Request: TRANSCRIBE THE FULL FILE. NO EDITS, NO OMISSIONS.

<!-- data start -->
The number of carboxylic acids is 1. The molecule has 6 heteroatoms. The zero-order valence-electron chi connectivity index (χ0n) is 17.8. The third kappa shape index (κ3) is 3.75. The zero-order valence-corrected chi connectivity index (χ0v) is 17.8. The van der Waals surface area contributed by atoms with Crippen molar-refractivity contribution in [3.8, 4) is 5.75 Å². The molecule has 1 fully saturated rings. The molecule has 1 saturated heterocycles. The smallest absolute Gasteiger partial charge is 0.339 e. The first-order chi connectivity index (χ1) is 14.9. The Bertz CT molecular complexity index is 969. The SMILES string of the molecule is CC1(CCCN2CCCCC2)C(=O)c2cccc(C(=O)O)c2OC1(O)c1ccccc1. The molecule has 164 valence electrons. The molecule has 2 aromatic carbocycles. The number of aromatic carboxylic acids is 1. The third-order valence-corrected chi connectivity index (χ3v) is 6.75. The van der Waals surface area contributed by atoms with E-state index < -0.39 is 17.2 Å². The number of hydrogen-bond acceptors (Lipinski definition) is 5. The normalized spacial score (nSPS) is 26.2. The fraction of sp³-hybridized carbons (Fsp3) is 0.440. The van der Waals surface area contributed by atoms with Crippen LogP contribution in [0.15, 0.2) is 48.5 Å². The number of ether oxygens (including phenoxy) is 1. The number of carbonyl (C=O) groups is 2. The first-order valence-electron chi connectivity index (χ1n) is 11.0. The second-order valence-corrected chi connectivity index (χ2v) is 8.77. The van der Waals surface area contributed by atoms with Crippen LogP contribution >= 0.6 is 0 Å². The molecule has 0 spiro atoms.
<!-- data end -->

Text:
The number of carboxylic acids is 1. The molecule has 6 heteroatoms. The zero-order valence-electron chi connectivity index (χ0n) is 17.8. The third kappa shape index (κ3) is 3.75. The zero-order valence-corrected chi connectivity index (χ0v) is 17.8. The van der Waals surface area contributed by atoms with Crippen molar-refractivity contribution in [3.8, 4) is 5.75 Å². The molecule has 1 fully saturated rings. The molecule has 1 saturated heterocycles. The smallest absolute Gasteiger partial charge is 0.339 e. The first-order chi connectivity index (χ1) is 14.9. The Bertz CT molecular complexity index is 969. The SMILES string of the molecule is CC1(CCCN2CCCCC2)C(=O)c2cccc(C(=O)O)c2OC1(O)c1ccccc1. The molecule has 164 valence electrons. The molecule has 2 aromatic carbocycles. The number of aromatic carboxylic acids is 1. The third-order valence-corrected chi connectivity index (χ3v) is 6.75. The van der Waals surface area contributed by atoms with E-state index < -0.39 is 17.2 Å². The number of hydrogen-bond acceptors (Lipinski definition) is 5. The normalized spacial score (nSPS) is 26.2. The fraction of sp³-hybridized carbons (Fsp3) is 0.440. The van der Waals surface area contributed by atoms with Crippen LogP contribution in [0.15, 0.2) is 48.5 Å². The number of ether oxygens (including phenoxy) is 1. The number of carbonyl (C=O) groups is 2. The first-order valence-electron chi connectivity index (χ1n) is 11.0. The second-order valence-corrected chi connectivity index (χ2v) is 8.77. The van der Waals surface area contributed by atoms with Crippen LogP contribution >= 0.6 is 0 Å². The molecule has 0 spiro atoms.